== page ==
One of the biggest things with this film is the sound quality.  Apparently, it was notoriously bad, and even with restoration, it’s still a right challenge to discern.  I’m not particularly attuned to the Shakespearean language, so concentrating is key, but dialog spills forth fast and furious and often indiscernible.  That said, even that didn’t fully take away from the film, but it does as well.  Perhaps repeated viewings lessen this issue, though at times it was almost like watching a film in a foreign language sans subtitles.

But there is a greatness here as well.  This film was not only Welles’s personal favorite and his last fully realized project, but something that had germinated with him for decades, through iterations of plays, honing in on his Falstaff, a character he identified as Shakespeare’s most profound creation and perhaps identified with as well.  Some have compared Welles to Falstaff, forsaken perhaps by Hollywood, or Welles as Falstaff, but also Falstaff as an emblem of Welles’s own father.  Who knows?

The passion for the character and story shows.  It’s a vastly interesting film, if confounding on the sound front.  We all enjoyed it quite well.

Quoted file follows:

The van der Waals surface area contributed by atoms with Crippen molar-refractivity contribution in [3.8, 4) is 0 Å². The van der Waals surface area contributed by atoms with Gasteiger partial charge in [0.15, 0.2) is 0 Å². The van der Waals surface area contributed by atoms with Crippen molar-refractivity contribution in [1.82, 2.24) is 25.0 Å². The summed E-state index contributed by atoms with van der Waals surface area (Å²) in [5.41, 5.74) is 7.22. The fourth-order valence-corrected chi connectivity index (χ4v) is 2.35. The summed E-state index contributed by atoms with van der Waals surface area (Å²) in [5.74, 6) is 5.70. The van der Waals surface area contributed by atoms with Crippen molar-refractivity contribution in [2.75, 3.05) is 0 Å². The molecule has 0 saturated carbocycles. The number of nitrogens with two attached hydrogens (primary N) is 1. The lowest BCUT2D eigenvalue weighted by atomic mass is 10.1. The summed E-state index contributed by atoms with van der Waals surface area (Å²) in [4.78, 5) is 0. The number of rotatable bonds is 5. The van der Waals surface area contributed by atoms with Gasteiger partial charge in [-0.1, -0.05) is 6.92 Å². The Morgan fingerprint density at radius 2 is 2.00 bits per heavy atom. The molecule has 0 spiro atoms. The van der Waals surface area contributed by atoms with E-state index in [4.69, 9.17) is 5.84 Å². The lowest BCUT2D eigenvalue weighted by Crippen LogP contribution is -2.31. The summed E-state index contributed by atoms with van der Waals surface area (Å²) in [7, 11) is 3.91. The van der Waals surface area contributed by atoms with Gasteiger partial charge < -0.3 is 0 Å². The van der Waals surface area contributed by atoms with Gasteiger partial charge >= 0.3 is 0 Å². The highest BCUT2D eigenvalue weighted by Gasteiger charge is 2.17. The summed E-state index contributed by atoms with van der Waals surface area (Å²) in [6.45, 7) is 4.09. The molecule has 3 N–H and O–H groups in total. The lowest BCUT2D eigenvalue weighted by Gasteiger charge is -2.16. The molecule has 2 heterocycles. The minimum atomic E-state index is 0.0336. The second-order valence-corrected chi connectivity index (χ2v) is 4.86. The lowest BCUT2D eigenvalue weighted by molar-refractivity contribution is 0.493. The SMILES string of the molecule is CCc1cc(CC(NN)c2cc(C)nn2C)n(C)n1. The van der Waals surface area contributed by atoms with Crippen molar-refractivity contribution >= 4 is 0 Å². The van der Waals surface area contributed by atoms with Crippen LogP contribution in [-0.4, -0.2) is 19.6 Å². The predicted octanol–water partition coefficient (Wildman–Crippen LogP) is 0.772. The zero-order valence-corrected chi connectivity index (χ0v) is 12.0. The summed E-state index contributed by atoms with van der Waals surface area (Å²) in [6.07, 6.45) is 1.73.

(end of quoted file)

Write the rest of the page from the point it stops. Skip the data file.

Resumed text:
And my kids both wanted to get jobs at the Alamo Drafthouse (which is hiring).

Magician: The Astonishing Life and Work of Orson Welles (2014)

Magician: The Astonishing Life and Work of Orson Welles (2014) movie poster

director Chuck Workman
viewed: 01/04/2015

Magician: The Astonishing Life and Work of Orson Welles approaches Welles’s life and work in segments, chapters, and told through interviews, archival and new, film clips, and film references, with occasional screen text, but no narration.  With a brief bit about his childhood, it tells of Welles’s education, forays into theater, radio, and ultimately into film, his one true love, the one that would be so relatively cruel in return.